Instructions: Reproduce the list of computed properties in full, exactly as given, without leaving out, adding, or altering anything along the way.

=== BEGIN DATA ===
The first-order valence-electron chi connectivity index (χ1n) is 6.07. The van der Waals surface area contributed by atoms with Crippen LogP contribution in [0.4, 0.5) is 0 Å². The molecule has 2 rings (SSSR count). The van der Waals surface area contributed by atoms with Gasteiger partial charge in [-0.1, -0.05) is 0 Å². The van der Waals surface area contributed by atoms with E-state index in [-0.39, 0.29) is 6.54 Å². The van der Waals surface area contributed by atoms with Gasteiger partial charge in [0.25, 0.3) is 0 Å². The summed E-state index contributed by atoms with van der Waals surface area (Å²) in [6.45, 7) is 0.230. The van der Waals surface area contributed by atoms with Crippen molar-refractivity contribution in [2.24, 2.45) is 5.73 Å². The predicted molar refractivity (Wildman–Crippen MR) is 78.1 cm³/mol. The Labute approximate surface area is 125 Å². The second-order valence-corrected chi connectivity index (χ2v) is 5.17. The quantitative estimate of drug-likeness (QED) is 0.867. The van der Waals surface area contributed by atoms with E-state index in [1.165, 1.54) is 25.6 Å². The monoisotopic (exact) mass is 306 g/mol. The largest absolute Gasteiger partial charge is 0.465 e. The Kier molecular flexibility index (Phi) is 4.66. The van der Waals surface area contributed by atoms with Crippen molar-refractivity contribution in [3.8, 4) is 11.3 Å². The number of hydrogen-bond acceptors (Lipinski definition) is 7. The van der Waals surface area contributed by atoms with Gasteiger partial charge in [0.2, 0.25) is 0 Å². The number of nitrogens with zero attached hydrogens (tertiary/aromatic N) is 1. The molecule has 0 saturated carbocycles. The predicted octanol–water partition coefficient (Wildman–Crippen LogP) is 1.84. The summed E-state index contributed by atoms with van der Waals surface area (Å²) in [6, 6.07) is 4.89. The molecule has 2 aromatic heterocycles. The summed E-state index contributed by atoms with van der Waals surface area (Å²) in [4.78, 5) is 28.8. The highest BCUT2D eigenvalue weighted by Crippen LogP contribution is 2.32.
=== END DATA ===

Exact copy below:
The first-order valence-electron chi connectivity index (χ1n) is 6.07. The van der Waals surface area contributed by atoms with Crippen LogP contribution in [0.4, 0.5) is 0 Å². The molecule has 2 rings (SSSR count). The van der Waals surface area contributed by atoms with Gasteiger partial charge in [-0.1, -0.05) is 0 Å². The van der Waals surface area contributed by atoms with E-state index in [-0.39, 0.29) is 6.54 Å². The van der Waals surface area contributed by atoms with Gasteiger partial charge in [0.25, 0.3) is 0 Å². The summed E-state index contributed by atoms with van der Waals surface area (Å²) in [6.45, 7) is 0.230. The van der Waals surface area contributed by atoms with Crippen molar-refractivity contribution in [2.24, 2.45) is 5.73 Å². The predicted molar refractivity (Wildman–Crippen MR) is 78.1 cm³/mol. The Labute approximate surface area is 125 Å². The second-order valence-corrected chi connectivity index (χ2v) is 5.17. The quantitative estimate of drug-likeness (QED) is 0.867. The van der Waals surface area contributed by atoms with E-state index in [1.165, 1.54) is 25.6 Å². The monoisotopic (exact) mass is 306 g/mol. The largest absolute Gasteiger partial charge is 0.465 e. The Kier molecular flexibility index (Phi) is 4.66. The van der Waals surface area contributed by atoms with Crippen molar-refractivity contribution in [3.8, 4) is 11.3 Å². The number of hydrogen-bond acceptors (Lipinski definition) is 7. The van der Waals surface area contributed by atoms with Gasteiger partial charge in [0.2, 0.25) is 0 Å². The number of nitrogens with zero attached hydrogens (tertiary/aromatic N) is 1. The molecule has 0 saturated carbocycles. The predicted octanol–water partition coefficient (Wildman–Crippen LogP) is 1.84. The summed E-state index contributed by atoms with van der Waals surface area (Å²) in [6, 6.07) is 4.89. The molecule has 2 aromatic heterocycles. The summed E-state index contributed by atoms with van der Waals surface area (Å²) in [4.78, 5) is 28.8. The highest BCUT2D eigenvalue weighted by Crippen LogP contribution is 2.32.